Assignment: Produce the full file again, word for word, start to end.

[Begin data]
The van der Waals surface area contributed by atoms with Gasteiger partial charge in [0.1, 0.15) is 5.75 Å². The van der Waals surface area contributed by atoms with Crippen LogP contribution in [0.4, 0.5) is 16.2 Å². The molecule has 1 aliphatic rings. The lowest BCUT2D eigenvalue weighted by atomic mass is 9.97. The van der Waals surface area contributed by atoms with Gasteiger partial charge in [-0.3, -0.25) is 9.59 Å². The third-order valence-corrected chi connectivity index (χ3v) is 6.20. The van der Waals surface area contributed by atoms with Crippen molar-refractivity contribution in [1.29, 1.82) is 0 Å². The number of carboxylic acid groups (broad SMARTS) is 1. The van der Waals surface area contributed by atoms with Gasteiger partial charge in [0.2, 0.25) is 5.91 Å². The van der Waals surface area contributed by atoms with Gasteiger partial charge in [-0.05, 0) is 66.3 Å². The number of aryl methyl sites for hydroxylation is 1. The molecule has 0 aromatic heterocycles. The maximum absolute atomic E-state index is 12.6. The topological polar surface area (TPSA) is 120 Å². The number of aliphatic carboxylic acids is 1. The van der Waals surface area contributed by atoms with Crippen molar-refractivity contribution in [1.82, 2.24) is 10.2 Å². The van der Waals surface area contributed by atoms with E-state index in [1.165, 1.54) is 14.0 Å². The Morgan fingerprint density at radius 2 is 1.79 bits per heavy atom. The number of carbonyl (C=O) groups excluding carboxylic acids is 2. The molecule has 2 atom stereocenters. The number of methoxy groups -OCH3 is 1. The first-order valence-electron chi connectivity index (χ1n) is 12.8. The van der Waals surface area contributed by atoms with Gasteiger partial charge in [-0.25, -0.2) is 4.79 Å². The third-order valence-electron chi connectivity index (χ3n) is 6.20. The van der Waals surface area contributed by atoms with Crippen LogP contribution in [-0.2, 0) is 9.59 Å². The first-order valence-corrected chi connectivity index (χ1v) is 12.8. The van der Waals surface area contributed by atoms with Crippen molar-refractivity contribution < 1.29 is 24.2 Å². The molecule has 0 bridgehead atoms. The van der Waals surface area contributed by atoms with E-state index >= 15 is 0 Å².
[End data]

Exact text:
The van der Waals surface area contributed by atoms with Gasteiger partial charge in [0.1, 0.15) is 5.75 Å². The van der Waals surface area contributed by atoms with Crippen LogP contribution in [0.4, 0.5) is 16.2 Å². The molecule has 1 aliphatic rings. The lowest BCUT2D eigenvalue weighted by atomic mass is 9.97. The van der Waals surface area contributed by atoms with Gasteiger partial charge in [-0.3, -0.25) is 9.59 Å². The third-order valence-corrected chi connectivity index (χ3v) is 6.20. The van der Waals surface area contributed by atoms with Crippen molar-refractivity contribution in [1.29, 1.82) is 0 Å². The number of carboxylic acid groups (broad SMARTS) is 1. The van der Waals surface area contributed by atoms with Gasteiger partial charge in [0.2, 0.25) is 5.91 Å². The van der Waals surface area contributed by atoms with Gasteiger partial charge in [-0.05, 0) is 66.3 Å². The number of aryl methyl sites for hydroxylation is 1. The molecule has 0 aromatic heterocycles. The maximum absolute atomic E-state index is 12.6. The topological polar surface area (TPSA) is 120 Å². The number of aliphatic carboxylic acids is 1. The van der Waals surface area contributed by atoms with Crippen molar-refractivity contribution in [1.82, 2.24) is 10.2 Å². The van der Waals surface area contributed by atoms with E-state index in [1.165, 1.54) is 14.0 Å². The Morgan fingerprint density at radius 2 is 1.79 bits per heavy atom. The number of carbonyl (C=O) groups excluding carboxylic acids is 2. The molecule has 2 atom stereocenters. The number of methoxy groups -OCH3 is 1. The first-order valence-electron chi connectivity index (χ1n) is 12.8. The van der Waals surface area contributed by atoms with Gasteiger partial charge in [-0.25, -0.2) is 4.79 Å². The third-order valence-electron chi connectivity index (χ3n) is 6.20. The van der Waals surface area contributed by atoms with Crippen LogP contribution in [-0.2, 0) is 9.59 Å². The first-order valence-corrected chi connectivity index (χ1v) is 12.8. The van der Waals surface area contributed by atoms with Crippen molar-refractivity contribution < 1.29 is 24.2 Å². The molecule has 0 bridgehead atoms. The van der Waals surface area contributed by atoms with E-state index >= 15 is 0 Å².